Juan Carlos is a storyteller specializing in documenting social issues and humanitarian crisis in conflict-affected societies as well as covering current international and national events while also pursuing personal documentary projects....
The Teenager Serving 30 years for Having a 'Miscarriage'
Saturday, February 17, 2018
My latest production for the BBC
YouTube BBCStories - The controversial case of Evelyn Hernandez, a Salvadoran teenager raped by a gang member and then jailed for 30 years for what her supporters say was a miscarriage. El Salvador has some of the harshest abortion laws in the world, with all forms of abortion being punished and cases of miscarriages and still births often being considered abortions. Women can be sentenced for up to 40 years for having one. In the case of Evelyn, her supporters say she has been wrongly imprisoned after having a miscarriage, with her opponents on the other side saying she killed her child. Ben speaks to the people who know the case best.
Some 50 years ago, an area was cleared, hoops were erected and the town of San Pedro La Laguna, nestled at the foot of a volcano in Guatemala's southwestern shore, had its first basketball court. No matter that the court was made of dirt then. Today, that same ground houses the town's municipal court. By day, children participate in dribbling drills to later show off their Kyrie Irving moves or Steph Curry skills. Beginning in the 1980s, NBA games were televised, and the sport's popularity grew. The rest is history.
Wishing you and your loved ones a very FRUITFUL & JOYFUL 2018!!!
¡Deseándte y a tus seres queridos FRUCTIFERO y ALEGRE 2018!!!
A Beacon, Thanks to the Internet
Thursday, September 7, 2017
Some of us were forced into journalism − we had little choice. In 1998, El Salvador was emerging from a long civil war and we were feeling our way forward, with no towering figure to guide us. But we were convinced that the post-war period needed a revitalised press, with a fresh perspective and independent voices. The country deserved a new journalism, and we provided it.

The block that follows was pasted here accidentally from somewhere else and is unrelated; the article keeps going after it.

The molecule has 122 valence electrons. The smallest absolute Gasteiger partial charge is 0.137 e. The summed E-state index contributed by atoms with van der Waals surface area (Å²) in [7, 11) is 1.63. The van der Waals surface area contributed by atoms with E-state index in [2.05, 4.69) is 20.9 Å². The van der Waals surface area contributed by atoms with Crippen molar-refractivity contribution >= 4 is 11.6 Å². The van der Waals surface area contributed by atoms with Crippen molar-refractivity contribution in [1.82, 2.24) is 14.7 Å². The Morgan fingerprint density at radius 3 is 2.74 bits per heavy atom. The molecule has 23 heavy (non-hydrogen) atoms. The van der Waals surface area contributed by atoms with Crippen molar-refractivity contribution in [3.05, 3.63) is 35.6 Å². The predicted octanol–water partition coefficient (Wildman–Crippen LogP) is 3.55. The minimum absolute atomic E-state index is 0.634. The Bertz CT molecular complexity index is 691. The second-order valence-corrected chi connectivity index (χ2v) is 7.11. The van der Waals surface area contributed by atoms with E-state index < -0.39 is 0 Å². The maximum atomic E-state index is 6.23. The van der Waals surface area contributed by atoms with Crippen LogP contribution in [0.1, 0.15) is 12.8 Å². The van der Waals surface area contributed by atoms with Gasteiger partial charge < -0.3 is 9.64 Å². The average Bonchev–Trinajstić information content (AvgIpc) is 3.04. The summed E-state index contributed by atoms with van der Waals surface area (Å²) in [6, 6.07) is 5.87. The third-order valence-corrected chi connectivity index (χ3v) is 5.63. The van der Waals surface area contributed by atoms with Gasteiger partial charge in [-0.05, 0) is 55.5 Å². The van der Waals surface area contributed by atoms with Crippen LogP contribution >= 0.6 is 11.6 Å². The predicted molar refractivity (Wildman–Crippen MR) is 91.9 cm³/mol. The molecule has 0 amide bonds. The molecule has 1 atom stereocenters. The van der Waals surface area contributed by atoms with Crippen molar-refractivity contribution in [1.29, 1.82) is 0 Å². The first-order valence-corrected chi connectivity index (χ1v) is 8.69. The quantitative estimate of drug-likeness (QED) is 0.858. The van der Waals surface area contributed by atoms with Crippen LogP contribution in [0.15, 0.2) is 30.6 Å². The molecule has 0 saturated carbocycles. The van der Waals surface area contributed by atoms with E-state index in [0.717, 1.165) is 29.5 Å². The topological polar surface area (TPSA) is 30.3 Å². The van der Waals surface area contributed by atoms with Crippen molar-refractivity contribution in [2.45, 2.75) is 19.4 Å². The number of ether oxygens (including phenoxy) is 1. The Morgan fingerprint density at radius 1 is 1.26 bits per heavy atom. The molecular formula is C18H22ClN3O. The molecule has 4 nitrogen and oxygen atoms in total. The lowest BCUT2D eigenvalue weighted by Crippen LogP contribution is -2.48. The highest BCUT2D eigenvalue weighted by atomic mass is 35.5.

El Faro (link is external) [The Beacon] was started in May 1998, with absolutely no funding. That’s why we launched it on the internet, at a time when barely two per cent to five per cent of the Salvadorian population had access to it. Our existence depended on new technologies, because we could never have afforded the expense of running a printed newspaper. Opting for the internet turned out to be a very lucky decision for us, given that at the time, we were a million miles away from imagining the influence the web would have on the future of humanity.
The Secretive Tribunal that Corporations Use Against Governments
Thursday, September 7, 2017
International corporations have been able to avoid punishment for toxic pollution and worse by appealing to a secretive and little-known international tribunal. It’s called the Investor-State Dispute Settlement program, or ISDS. An 18-month investigation by BuzzFeed News raises serious questions about its judgement and its power.
These American kids are adapting to new lives in El Salvador after their dad was deported
Sunday, July 2, 2017
PRI's The World (Public Radio International)
When Waldo Martínez left Sensuntepeque in the early '90s, escaping El Salvador's civil war, he never thought he'd be back 25 years later with an American wife and four Las Vegas-born kids.
Sensuntepeque is a picturesque town about two hours from San Salvador. Cobbled streets weave around the mountain; old stone buildings dot the bustling town center. Yet, despite the quaint charm, Sensuntepeque is also fraught with gang rivalries and tensions.
When Martínez and his wife, Andrea Hernández, started a food business here last year, within a short period of time there were calls from gang members demanding payments. (Martínez was born Waldo Hernández, but elected to take his mother’s surname, Martínez, after he was deported. His wife and children still use the Hernández name.)
Martínez said "gangsters" have swooped up children at pick-up time from right out front of their school, so they arrive early every day and wait for their girls to finish school.
Trump’s New Ban Leaves Few Spots for Refugees, Even the Hunted